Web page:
I mean, right?



Tue Jul 16, 2013 10:29 pm
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Post Re: Timescale and Neo Darwinism - some more thoughts
ant wrote:
biologists like Dawkins tell us that it can't be done (of course it cant) and end the discussion with the reasoning that "It's happened and so it MUST HAVE happened this way."


Scientists may not be able to pinpoint the steps to your satisfaction, but they know a lot more than that:

http://www.sciencedaily.com/releases/20 ... 215105.htm
http://en.wikipedia.org/wiki/Evolution_of_the_eye

This used to be one of the "irreducible complexity" examples. You don't hear ID'ers use this example anymore.



Tue Jul 16, 2013 11:34 pm
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Post Re: Timescale and Neo Darwinism - some more thoughts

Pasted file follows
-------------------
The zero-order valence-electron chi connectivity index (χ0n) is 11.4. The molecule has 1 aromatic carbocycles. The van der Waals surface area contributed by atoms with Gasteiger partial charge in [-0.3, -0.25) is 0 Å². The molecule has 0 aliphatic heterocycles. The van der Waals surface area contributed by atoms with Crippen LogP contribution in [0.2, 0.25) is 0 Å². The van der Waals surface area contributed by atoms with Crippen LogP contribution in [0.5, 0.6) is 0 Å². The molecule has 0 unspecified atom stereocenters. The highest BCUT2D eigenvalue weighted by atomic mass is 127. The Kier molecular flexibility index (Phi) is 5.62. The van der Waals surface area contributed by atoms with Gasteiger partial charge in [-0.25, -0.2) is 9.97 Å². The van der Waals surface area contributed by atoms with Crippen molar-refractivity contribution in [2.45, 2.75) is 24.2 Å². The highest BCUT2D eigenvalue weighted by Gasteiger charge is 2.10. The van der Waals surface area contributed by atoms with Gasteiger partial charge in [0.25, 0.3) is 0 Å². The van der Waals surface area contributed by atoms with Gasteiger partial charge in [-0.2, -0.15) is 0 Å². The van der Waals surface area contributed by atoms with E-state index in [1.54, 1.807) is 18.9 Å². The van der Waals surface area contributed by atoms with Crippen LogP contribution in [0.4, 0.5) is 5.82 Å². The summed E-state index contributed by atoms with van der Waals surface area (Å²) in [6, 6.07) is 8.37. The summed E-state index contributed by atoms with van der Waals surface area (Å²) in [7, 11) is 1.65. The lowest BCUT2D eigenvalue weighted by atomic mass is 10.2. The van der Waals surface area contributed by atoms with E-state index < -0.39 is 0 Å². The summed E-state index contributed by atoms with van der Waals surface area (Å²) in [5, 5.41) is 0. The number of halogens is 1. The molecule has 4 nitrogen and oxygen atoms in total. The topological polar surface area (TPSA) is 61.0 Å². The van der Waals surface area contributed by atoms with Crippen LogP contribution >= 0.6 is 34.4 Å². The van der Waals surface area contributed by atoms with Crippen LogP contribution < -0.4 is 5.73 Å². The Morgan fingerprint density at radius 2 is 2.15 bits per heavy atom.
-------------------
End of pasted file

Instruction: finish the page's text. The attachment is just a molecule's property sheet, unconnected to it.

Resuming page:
Strawman.

Also a total diversion from whay a explicitly stated was a reasonable position to take on this matter.



Wed Jul 17, 2013 12:14 am
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Post Re: Timescale and Neo Darwinism - some more thoughts
Strawman.

Also a total diversion from what a explicitly stated was a reasonable position to take on this matter.

And i wasnt using the eye as an argument for IC

Boy, are you knee jerk kind of guy or what?
Your relexes are sharp, I will give you that much.

Jesus, man..; read the entire post next time.



Wed Jul 17, 2013 12:20 am
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Post Re: Timescale and Neo Darwinism - some more thoughts
What are you talking about? You said Dawkins is ending the discussion about the evolution of the eye by just asserting it happened, and here are lots of studies about the evolution of the eye.



Wed Jul 17, 2013 12:24 am
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Post Re: Timescale and Neo Darwinism - some more thoughts
ant wrote:
A physical scientist both by training and instinct would have a strong desire to see an estimate, however rough it may be, of how many small steps (represented by Dawkin's snapshots) take us from a slightly light sensitive cell to a fully formed eye, and of approximately the number of generations required for mutations to occur.